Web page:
Advice to grads: Never marry a KardashianPublished 10:28am Wednesday, May 16, 2012
Column: Tales from Exit 22
Graduates, parents, teachers, distinguished alumni, undistinguished alumni, alumni out on parole, those who are here only because they thought there would be food and everyone else — you know who you are. It’s an honor to speak to you.
I well remember the commencement speech that was given when I graduated from high school. “Nothing matters and what if it did.” No, wait. That wasn’t the speech. That’s a John Cougar Mellencamp album. I think John was a cougar on his mother’s side. I don’t remember who the speaker at my graduation was, but I’ll never forget what he or she said.
That was wrong. Apparently, I have forgotten.
Now I remember. I can picture him or her on the stage as he or she said, “Graduates. I’m so proud that you graduated instead of quituated. Don’t forget to always remember this. You will never know what it is, but it isn’t where you thought it was. Everything is too far from where it is, but you can only see where you wish it were. You need to take the time to stop and sell the roses.”
Sell the roses? Maybe that isn’t exactly what the speaker said, but whatever it was, it made no sense at all even if I would have been listening. However, it had a profound effect upon me.
Not really, but it did remind me of something. Remember knocking timidly on a door. You were just a kid and you were selling roses, candy, magazines, cookies, Christmas decorations, salve or pocket lint. You had hoped that your parents or grandparents would buy it all so you wouldn’t need to sell any. Unfortunately, they weren’t crazy. You were selling for a good cause — to support your school, the band, 4-H, Girl Scouts, FFA, the varsity tater tot hotdish eating team, your grandmother’s lefse addiction, etc.
You were anxious as you waited for someone to answer the door. You could hear a man’s muffled voice that sounded as if it were saying, “Why is someone knocking. We have a doorbell. Oh, no, what’s that pest selling now?”
That might not have been what was said, but it sounded like it to you. You were a little paranoid. You didn’t want to be there. The man answering the door didn’t want you to be there.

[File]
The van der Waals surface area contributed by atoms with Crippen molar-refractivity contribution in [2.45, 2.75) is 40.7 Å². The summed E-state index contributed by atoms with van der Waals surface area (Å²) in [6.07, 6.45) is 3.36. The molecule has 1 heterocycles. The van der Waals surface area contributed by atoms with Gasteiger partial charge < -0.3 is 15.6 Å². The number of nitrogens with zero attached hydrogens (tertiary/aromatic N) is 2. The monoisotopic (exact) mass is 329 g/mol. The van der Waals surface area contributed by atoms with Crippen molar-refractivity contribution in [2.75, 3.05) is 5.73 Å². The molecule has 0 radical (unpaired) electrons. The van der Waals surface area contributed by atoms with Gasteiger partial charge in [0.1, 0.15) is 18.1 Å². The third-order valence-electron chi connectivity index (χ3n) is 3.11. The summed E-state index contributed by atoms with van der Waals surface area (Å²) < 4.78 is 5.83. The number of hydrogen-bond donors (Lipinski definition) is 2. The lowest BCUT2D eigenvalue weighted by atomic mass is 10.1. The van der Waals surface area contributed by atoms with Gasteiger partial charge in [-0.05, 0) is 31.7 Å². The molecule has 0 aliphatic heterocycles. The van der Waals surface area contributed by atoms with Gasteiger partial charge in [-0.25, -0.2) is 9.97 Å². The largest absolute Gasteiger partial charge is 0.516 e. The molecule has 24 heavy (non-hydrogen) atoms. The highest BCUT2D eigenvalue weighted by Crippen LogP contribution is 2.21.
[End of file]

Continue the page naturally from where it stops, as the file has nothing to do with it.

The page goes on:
That man bought whatever you were selling because he once sold the same thing.
The important thing is that you hung in there and sold the stuff. You did what needed to be done. You won some treasured memento for your sales exploits. Something like a goat-vomit green stuffed cow with the name of your school misspelled on it.
Life is selling junk you don’t want to sell. Life is like pushing a shopping cart through a store. You’ll see many things you want, but you’ll have a successful trip if you find what you need.
Education is good, but it’s not perfect. After all, someone with an education came up with robocalling and reality TV.
My job today is to give you some advice. It doesn’t matter if I follow it or not. Here it goes.
Faulkner said, “The man who removes a mountain begins by carrying away small stones.” I say rent mountain-moving equipment.
Get plenty of fiber in your diet. If you are the kind who tends to forget such things, eat a sofa cushion once a year. That should cover you.
It’s OK to be a little nervous about things. Life is never pointless when you are on pins and needles.
The future is yours — minus $50,133.29, your individual share of the national debt.
The three wisest words you’ll ever say are, “I don’t know.” I don’t know why that is.
Never tattoo anyone’s name onto any part of your body unless it’s also the actual name of that body part.
We won’t have another like you. That’s not all bad.
You will have more than your share of disappointments. Everyone does. You should be disappointed if you don’t.
Never sell a kidney to repay school loans.
Be positive. It’s a plus.
Guys, try not to marry a Kardashian. Girls, try not to marry anyone who would marry a Kardashian.
No matter where you go or what you do in life, always remember one thing. If you are able to do something to make my life better, I will like you.
Oh, and if a kid knocks on your door, selling something, do what needs to be done and buy it.
Hartland resident Al Batt’s columns appear every Wednesday and Sunday.